What to train and when to train

WHAT TO TRAIN YOUR PUPPY? WHEN TO TRAIN YOUR PUPPY? Applies to rescue dogs also, and much of the content is applies to all training scenarios)

Stress inhibits learning (and appetite) so your puppy may need some time to adjust to their new home after relocating.

Tune into unprompted behaviours you like, such as waiting patiently for their toy or food- and reinforce these. Try not to reinforce behaviours you don’t like.
Be aware that not reinforcing something is not the same as correcting something. You do not need to say ‘ahh ahh’, ‘down’, ‘off’ or ‘no’ to your puppy at any time in their life! These tend to be meaningless sounds unless you pair them up with something aversive (you scaring your puppy)- which may damage your relationship. Rather than react to undesired behaviour by correcting- try to prevent it happening in the first place.

CHIP, CHIP, CHIP AWAY- When your pup is able to focus for short durations start on your priority behaviours.

My priority behaviours for Mohawk are:
CONDITIONING HIS NAME- so he responds to me
FOOD MANNERS- so he practises self control
HANDLING (grooming)- so I can brush him easily and trim his nails (longterm)
HAND TARGET- so I can move him from A to B without picking him up
RECALL – so he stays under control on walks
“DROP” (using food and novel items as well as tug)- to prevent him eating dangerous items and letting go of ragging my clothes. It also helps develop self control
SETTLE (inc standing settle on walks)- so he can stay calm and focused in certain contexts

Once these started to take shape (across approx 3-4 weeks) I raised criteria (made it more difficult, such as increasing the distraction level). This included self control around toys. I also added a couple more exercises in such as ‘stop’, ‘stay’ and auto-leave.

PROOFING & GENERALISATIONTo get your dog to respond to behaviours in all environments and contexts takes time. I would rather train my dogs a solid recall and ‘drop’ that works reliably than adding loads of novelty behaviours into the mix which dilutes the quality of training what really matters.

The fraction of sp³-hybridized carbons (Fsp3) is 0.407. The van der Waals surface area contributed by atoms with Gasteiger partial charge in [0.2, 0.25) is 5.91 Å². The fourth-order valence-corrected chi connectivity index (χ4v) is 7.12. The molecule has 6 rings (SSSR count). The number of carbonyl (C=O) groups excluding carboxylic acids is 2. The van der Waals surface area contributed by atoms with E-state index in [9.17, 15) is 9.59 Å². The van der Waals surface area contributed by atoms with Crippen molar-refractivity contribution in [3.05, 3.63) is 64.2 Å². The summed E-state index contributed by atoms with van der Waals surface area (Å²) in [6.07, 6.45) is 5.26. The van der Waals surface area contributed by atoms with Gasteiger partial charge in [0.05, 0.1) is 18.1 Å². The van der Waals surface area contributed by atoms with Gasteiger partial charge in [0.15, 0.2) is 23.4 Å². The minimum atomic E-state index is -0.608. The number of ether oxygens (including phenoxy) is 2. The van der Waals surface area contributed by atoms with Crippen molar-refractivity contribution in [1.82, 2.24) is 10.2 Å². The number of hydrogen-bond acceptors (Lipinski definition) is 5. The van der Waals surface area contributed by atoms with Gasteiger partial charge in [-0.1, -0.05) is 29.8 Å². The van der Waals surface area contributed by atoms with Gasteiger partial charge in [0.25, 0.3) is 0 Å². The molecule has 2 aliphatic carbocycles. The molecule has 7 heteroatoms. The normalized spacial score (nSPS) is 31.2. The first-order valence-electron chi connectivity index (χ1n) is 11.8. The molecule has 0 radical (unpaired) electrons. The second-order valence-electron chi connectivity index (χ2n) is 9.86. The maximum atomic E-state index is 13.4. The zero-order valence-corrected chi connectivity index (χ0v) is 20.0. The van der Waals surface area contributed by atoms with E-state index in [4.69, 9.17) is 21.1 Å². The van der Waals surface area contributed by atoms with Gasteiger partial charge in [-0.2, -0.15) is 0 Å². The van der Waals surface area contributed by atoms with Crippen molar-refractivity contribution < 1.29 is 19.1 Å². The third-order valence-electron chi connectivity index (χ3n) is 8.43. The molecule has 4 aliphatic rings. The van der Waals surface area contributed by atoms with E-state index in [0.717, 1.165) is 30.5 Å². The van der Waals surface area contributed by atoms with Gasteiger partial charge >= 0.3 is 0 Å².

Unless you have a lot of time, a pup with endless motivation and focus, and you’re a whizz at training- the chance are you are best focusing your time and effort on what really matters.

If I could give puppy owners just five things to work on they would be: RECALL, “DROP”, LOOSE LEAD WALKING, HANDLING and SETTLE.

– Drop your expectations for those first few walks, don’t overly cue your dog while their brain is preoccupied processing new information
– Once you see habituation (not reacting to ‘benign’ things in the environment) and confidence increase you can bring in training
– but identify where in the walk this will work (start, middle or end). It’s usually in the middle and towards the end if your pup isn’t too tired!
– Set your puppy up to succeed by not walking them in too stimulating environments. I street walk Mohawk about 3-4 times a week (out of 14!). I think pups benefit from less intense walks on a longline as often as possible.
-Walking your puppy on a longline more can help your loose lead walking succeed, as being consistent twice a day 7 days a week in a high distraction environment (the street) is challenging and will likely result in a high failure rate (partially due to trainer error from training fatigue).
– Gradually increase the distraction level around your puppy on walks, broken up with little ‘dog time’ breaks where you don’t verbally cue them and let them just explore and observe the world around them.

REMEMBER- If your dog fails to respond to you- this is a training issue. It is not because your dog is stupid, stubborn or manipulative.
You have either not trained the behaviour to the level you are asking of your dog (for e.g. asking them to ‘drop’ a chicken bone they’ve found when you’ve only taught it with a ball) or you need to problem solve with motivation (how can I get my dog to want to respond to me).
If you get stuck problem solving find an accredited trainer under the ABTC, APBC, CCAB or APDT who can help you!